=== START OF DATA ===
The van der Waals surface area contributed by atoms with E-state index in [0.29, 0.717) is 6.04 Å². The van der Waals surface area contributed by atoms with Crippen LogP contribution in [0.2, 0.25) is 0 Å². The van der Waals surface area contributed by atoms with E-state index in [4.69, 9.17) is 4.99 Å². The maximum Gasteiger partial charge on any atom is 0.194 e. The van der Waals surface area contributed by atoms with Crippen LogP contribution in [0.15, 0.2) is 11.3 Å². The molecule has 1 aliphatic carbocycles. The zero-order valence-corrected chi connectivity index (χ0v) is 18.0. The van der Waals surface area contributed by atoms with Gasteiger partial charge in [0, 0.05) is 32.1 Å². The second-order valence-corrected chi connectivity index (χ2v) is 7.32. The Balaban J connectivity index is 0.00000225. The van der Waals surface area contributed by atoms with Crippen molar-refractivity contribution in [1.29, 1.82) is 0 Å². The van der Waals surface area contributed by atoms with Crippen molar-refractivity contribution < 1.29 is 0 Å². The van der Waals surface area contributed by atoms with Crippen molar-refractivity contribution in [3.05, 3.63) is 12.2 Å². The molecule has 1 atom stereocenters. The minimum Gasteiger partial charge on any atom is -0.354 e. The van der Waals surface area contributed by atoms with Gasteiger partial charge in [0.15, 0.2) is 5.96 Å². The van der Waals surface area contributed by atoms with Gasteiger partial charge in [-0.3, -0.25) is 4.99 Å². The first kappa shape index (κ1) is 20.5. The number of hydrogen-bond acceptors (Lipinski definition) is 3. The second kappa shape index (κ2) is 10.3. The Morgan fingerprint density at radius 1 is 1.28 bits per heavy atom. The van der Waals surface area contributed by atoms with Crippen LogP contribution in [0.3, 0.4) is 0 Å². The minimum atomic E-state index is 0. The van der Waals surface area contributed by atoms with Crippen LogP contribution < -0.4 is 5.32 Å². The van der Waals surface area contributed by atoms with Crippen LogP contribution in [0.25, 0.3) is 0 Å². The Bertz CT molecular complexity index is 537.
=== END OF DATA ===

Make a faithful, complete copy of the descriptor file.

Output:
The van der Waals surface area contributed by atoms with E-state index in [0.29, 0.717) is 6.04 Å². The van der Waals surface area contributed by atoms with Crippen LogP contribution in [0.2, 0.25) is 0 Å². The van der Waals surface area contributed by atoms with E-state index in [4.69, 9.17) is 4.99 Å². The maximum Gasteiger partial charge on any atom is 0.194 e. The van der Waals surface area contributed by atoms with Crippen LogP contribution in [0.15, 0.2) is 11.3 Å². The molecule has 1 aliphatic carbocycles. The zero-order valence-corrected chi connectivity index (χ0v) is 18.0. The van der Waals surface area contributed by atoms with Gasteiger partial charge in [0, 0.05) is 32.1 Å². The second-order valence-corrected chi connectivity index (χ2v) is 7.32. The Balaban J connectivity index is 0.00000225. The van der Waals surface area contributed by atoms with Crippen molar-refractivity contribution in [1.29, 1.82) is 0 Å². The van der Waals surface area contributed by atoms with Crippen molar-refractivity contribution < 1.29 is 0 Å². The van der Waals surface area contributed by atoms with Crippen molar-refractivity contribution in [3.05, 3.63) is 12.2 Å². The molecule has 1 atom stereocenters. The minimum Gasteiger partial charge on any atom is -0.354 e. The van der Waals surface area contributed by atoms with Gasteiger partial charge in [0.15, 0.2) is 5.96 Å². The van der Waals surface area contributed by atoms with Gasteiger partial charge in [-0.3, -0.25) is 4.99 Å². The first kappa shape index (κ1) is 20.5. The number of hydrogen-bond acceptors (Lipinski definition) is 3. The second kappa shape index (κ2) is 10.3. The Morgan fingerprint density at radius 1 is 1.28 bits per heavy atom. The van der Waals surface area contributed by atoms with Crippen LogP contribution in [0.3, 0.4) is 0 Å². The minimum atomic E-state index is 0. The van der Waals surface area contributed by atoms with Crippen LogP contribution < -0.4 is 5.32 Å². The van der Waals surface area contributed by atoms with Crippen LogP contribution in [0.25, 0.3) is 0 Å². The Bertz CT molecular complexity index is 537.